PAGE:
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Why does everything have to be 'fun'?

Discussion in 'English' started by gruoch, Mar 31, 2012.

  1. gruoch

    gruoch Occasional commenter

    'Fun' spelling.
    'Fun' revision.
    'Fun' SoW on (pick any topic).
    What happened to 'work'?
     
  2. gruoch

    gruoch Occasional commenter

    'Fun' spelling.
    'Fun' revision.
    'Fun' SoW on (pick any topic).
    What happened to 'work'?
     
  3. It's easier than feeling good about achieving something.
     
  4. Kids never had fun in my lessons. And I never had fun when I was at school either. "Fun" isn't an official criterion used by Ofsted yet, is it?
     
  5. anteater

    anteater New commenter

    It depends how you define "fun".
    If by "fun" you mean taking what could be a dry topic and trying to make it as interesting and stimulating as you can through a variety of means, then I'm all for it, as I'm sure you are gruoch, from your postings. My own English lessons at school often consisted of nothing more than reading a passage and answering endless comprehension questions. That certainly was not fun or educational.
    But if you mean draining the topic of any serious content and then running round the room like a headless chicken by fun, then you can certainly count me out.

     
  6. gruoch

    gruoch Occasional commenter

    Pretty much. If I'd actually wanted to be a stand up, that's the career I'd have chosen.
    I've tried making spelling 'fun' - lots of interactive stuff. The kids love it. They don't actually remember anything, but they love it. Small children learn through play, something of which The Powers That Be seem to be gloriously unaware with their 'every child must be able to do X by the time they are at the end of Yr 1', but older children don't. Their brains are wired differently. Adolescents are busily rewiring their brains in preparation for adulthood. They don't want to play games.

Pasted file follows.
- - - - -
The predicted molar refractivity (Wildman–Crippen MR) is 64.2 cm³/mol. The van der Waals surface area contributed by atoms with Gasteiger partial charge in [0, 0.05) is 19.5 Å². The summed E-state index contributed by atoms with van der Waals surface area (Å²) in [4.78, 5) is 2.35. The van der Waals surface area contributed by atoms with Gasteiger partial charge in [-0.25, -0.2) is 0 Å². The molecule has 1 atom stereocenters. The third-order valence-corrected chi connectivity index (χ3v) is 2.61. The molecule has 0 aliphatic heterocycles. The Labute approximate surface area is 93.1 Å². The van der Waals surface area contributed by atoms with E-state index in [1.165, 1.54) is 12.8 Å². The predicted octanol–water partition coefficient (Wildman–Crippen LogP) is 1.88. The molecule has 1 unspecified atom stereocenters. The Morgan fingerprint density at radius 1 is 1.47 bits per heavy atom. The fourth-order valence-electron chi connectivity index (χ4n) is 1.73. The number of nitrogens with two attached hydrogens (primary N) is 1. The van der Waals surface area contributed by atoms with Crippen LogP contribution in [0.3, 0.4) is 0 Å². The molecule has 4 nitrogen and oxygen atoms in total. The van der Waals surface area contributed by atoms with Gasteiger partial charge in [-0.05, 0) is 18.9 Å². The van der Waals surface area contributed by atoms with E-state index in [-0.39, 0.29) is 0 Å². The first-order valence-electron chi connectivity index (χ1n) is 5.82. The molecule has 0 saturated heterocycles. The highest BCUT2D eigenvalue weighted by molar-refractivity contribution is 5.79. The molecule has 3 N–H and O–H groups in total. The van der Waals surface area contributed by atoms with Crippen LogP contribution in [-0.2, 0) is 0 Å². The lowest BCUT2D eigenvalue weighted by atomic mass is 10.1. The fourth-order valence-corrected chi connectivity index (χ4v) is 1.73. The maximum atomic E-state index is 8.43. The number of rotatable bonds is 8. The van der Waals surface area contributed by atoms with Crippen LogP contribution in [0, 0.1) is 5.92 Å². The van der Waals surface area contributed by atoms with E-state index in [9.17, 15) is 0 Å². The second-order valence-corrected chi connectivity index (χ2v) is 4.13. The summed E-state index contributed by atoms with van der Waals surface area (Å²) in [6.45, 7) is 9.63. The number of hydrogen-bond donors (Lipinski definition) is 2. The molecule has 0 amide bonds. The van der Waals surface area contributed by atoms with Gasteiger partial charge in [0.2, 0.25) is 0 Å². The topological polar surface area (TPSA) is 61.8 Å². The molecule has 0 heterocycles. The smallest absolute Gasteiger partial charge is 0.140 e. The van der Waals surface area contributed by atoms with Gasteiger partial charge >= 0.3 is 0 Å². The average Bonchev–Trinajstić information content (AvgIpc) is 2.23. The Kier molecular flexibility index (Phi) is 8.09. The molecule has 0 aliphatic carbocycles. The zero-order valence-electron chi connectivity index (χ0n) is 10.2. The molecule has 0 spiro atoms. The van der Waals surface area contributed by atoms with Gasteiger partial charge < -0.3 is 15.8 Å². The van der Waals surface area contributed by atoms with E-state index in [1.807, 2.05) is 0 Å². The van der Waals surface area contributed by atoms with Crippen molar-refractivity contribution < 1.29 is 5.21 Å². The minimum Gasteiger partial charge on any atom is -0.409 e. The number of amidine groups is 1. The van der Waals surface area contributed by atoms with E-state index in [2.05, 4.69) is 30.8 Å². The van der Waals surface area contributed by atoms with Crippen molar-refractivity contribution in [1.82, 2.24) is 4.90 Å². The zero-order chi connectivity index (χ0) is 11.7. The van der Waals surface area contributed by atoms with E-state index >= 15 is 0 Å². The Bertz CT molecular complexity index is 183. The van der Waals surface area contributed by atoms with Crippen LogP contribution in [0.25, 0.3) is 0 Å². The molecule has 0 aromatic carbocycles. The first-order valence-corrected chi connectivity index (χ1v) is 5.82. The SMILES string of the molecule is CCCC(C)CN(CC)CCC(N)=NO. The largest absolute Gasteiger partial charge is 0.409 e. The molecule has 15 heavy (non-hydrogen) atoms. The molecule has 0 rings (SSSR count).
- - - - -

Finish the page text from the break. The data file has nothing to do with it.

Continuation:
7. GloriaSunshine

    GloriaSunshine New commenter

    I don't like this expectation that children will be entertained in lessons. Or that lessons should be pupil-led, interactive, in a required number of parts or whatever else the current fashion is. I do try to get a class into groups to split research or revision tasks and I use youtube clips, quizzes and so on, but an awful lot of lessons are me at the front leading a discussion and then making notes on the board or setting written work. I know it's not whizzy or pupil led but very often it's what the students want and need. In our last survey of students' preferences, teacher led discussion came top, and hot seating and role play were at the bottom.
     
  8. gruoch

    gruoch Occasional commenter

    What is the current maximum amount of 'teacher talk' that Ofsted deems correct? I know it doesn't involve anything which is actually 'teacher led'. They're meant to teach themselves - via 'fun' activities, of course - aren't they?
     
  9. roamingteacher

    roamingteacher Established commenter Forum guide

    OP - If you're serious about wanting to know the answer to spend an hour considering things from a different perspective have a listen to this:


    http://soundcloud.com/stevebomford/1-sir-john-jones